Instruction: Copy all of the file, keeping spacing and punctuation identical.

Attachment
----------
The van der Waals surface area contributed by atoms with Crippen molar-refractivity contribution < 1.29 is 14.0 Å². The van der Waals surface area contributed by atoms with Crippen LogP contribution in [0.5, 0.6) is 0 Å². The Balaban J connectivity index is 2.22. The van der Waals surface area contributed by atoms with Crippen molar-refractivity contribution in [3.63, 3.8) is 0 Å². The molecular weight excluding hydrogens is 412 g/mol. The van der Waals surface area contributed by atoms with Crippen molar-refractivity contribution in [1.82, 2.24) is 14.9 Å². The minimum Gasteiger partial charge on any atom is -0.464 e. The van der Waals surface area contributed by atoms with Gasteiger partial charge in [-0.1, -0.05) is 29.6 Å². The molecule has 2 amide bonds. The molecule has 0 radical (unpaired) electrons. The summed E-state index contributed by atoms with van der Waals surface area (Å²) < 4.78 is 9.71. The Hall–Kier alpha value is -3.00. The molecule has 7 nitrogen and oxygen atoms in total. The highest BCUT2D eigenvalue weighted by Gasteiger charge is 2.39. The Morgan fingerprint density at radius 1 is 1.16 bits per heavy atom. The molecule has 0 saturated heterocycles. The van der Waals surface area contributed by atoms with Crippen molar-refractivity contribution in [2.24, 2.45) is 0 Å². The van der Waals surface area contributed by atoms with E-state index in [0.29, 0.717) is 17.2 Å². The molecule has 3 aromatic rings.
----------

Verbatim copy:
The van der Waals surface area contributed by atoms with Crippen molar-refractivity contribution < 1.29 is 14.0 Å². The van der Waals surface area contributed by atoms with Crippen LogP contribution in [0.5, 0.6) is 0 Å². The Balaban J connectivity index is 2.22. The van der Waals surface area contributed by atoms with Crippen molar-refractivity contribution in [3.63, 3.8) is 0 Å². The molecular weight excluding hydrogens is 412 g/mol. The van der Waals surface area contributed by atoms with Crippen molar-refractivity contribution in [1.82, 2.24) is 14.9 Å². The minimum Gasteiger partial charge on any atom is -0.464 e. The van der Waals surface area contributed by atoms with Gasteiger partial charge in [-0.1, -0.05) is 29.6 Å². The molecule has 2 amide bonds. The molecule has 0 radical (unpaired) electrons. The summed E-state index contributed by atoms with van der Waals surface area (Å²) < 4.78 is 9.71. The Hall–Kier alpha value is -3.00. The molecule has 7 nitrogen and oxygen atoms in total. The highest BCUT2D eigenvalue weighted by Gasteiger charge is 2.39. The Morgan fingerprint density at radius 1 is 1.16 bits per heavy atom. The molecule has 0 saturated heterocycles. The van der Waals surface area contributed by atoms with Crippen molar-refractivity contribution in [2.24, 2.45) is 0 Å². The van der Waals surface area contributed by atoms with E-state index in [0.29, 0.717) is 17.2 Å². The molecule has 3 aromatic rings.